Samuel Cody statue unveiled to commemorate 'first UK pilot'
A statue created in memory of the first person to pilot a powered and sustained flight in Britain has been unveiled near the airfield he flew from.
US-born Samuel Franklin Cody took off from Farnborough Common in Hampshire in October 1908 for a flight which lasted a mere 30 seconds.
He died on 7 August 1913, aged 46, in a plane crash at the same site.
Farnborough Air Sciences Trust (Fast) unveiled the new statue and memorial on the centenary of his death.
The trust has raised £100,000 for the bronze statue, which was created by sculptress Vivian Mallock.
Wartime test-pilot Captain Eric "Winkle" Brown, 94, unveiled it at a ceremony outside the Fast Museum.
Buffalo Bill claim
David Wilson, Cody statue project leader, said there was no other public monument to the aviation pioneer and he was in danger of being forgotten.
"Cody was a showman and cowboy by trade, but he was a man of the people," he said. "What he did for aviation in this country should be remembered.
"In making that flight he was the first to do what the Wright brothers did in America. He was Britain's first, and did not just copy what the Wright brothers did, he pioneered his own aeroplanes.
"They [the Wright brothers] only demonstrated their flight in public six weeks before Cody flew, and after he had already built his plane."
Mr Cody was born in Davenport, Iowa, in 1867 and trained as a cowboy, becoming a popular wild west show performer before moving to England in 1890.
He claimed to be the son of Buffalo Bill Cody, but in fact he was not related to him and his real name was Cowdery.
In England he started experimenting with kites, becoming the leading expert in man-lifting kites which led to the Army taking him on.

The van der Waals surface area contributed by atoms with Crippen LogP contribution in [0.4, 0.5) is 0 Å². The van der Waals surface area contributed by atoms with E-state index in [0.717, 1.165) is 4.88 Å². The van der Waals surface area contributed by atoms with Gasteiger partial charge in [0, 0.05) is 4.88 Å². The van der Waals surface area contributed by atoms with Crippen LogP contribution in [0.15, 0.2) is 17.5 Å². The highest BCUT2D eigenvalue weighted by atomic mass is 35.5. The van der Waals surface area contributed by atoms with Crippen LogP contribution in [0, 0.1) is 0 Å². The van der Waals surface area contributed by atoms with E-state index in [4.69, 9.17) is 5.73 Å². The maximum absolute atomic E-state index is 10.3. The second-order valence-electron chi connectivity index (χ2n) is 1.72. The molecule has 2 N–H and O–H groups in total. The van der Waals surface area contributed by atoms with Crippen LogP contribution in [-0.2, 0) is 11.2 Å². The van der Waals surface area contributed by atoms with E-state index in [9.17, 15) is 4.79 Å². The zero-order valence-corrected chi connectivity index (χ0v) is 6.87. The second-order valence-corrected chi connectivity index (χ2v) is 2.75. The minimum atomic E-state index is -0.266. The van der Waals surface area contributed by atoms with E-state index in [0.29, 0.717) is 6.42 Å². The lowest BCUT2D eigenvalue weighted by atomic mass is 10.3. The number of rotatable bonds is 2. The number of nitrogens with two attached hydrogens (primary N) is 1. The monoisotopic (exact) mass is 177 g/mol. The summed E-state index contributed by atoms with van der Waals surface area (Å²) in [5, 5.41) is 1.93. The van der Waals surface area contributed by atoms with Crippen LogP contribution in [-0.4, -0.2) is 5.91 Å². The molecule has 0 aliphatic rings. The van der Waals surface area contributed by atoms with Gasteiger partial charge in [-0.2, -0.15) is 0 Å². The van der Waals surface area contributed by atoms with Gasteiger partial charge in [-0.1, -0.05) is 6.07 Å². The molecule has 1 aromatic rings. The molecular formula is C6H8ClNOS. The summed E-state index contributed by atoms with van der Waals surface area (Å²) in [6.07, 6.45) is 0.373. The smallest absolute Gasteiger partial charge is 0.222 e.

He later developed aeroplanes with the backing of the War Office and became a British citizen by naturalisation in 1909.
On 16 October 1908 he took to the skies in his British Army Aeroplane No 1, which he had designed and constructed.
He reached about 18ft (5.5m) and flew for about 1,400ft (426m).
It was the first official sustained and controlled flight of a powered "heavier-than-air" machine in the British Isles.
Mr Cody was in the air for just 30 seconds and flew over a clump of trees before crash-landing after being hit by a gust of wind, damaging the machine.
The military authorities were not convinced about investing in his new flying machines, which were prone to crashing.
Mr Cody's funding was withdrawn but he continued his trials and plane-building with his own funds, trying to develop new aeroplanes.
But on 7 August 1913 he and his passenger, Hampshire cricketer William Evans, died when they fell out of their aircraft and plunged 300ft (90m) to the ground after it broke up during a test.
Afterwards, the air correspondent for the Times newspaper wrote: "The tragic death of SF Cody is one of the greatest blows which aviation has sustained in recent years."
His funeral in Aldershot, with full military honours, attracted up to 100,000 mourners and he is buried in the town's military cemetery.
A full-size replica of Mr Cody's British Army Aeroplane No 1 was built in 2008 to commemorate the centenary of his first flight. It remains on permanent display at the Fast Museum.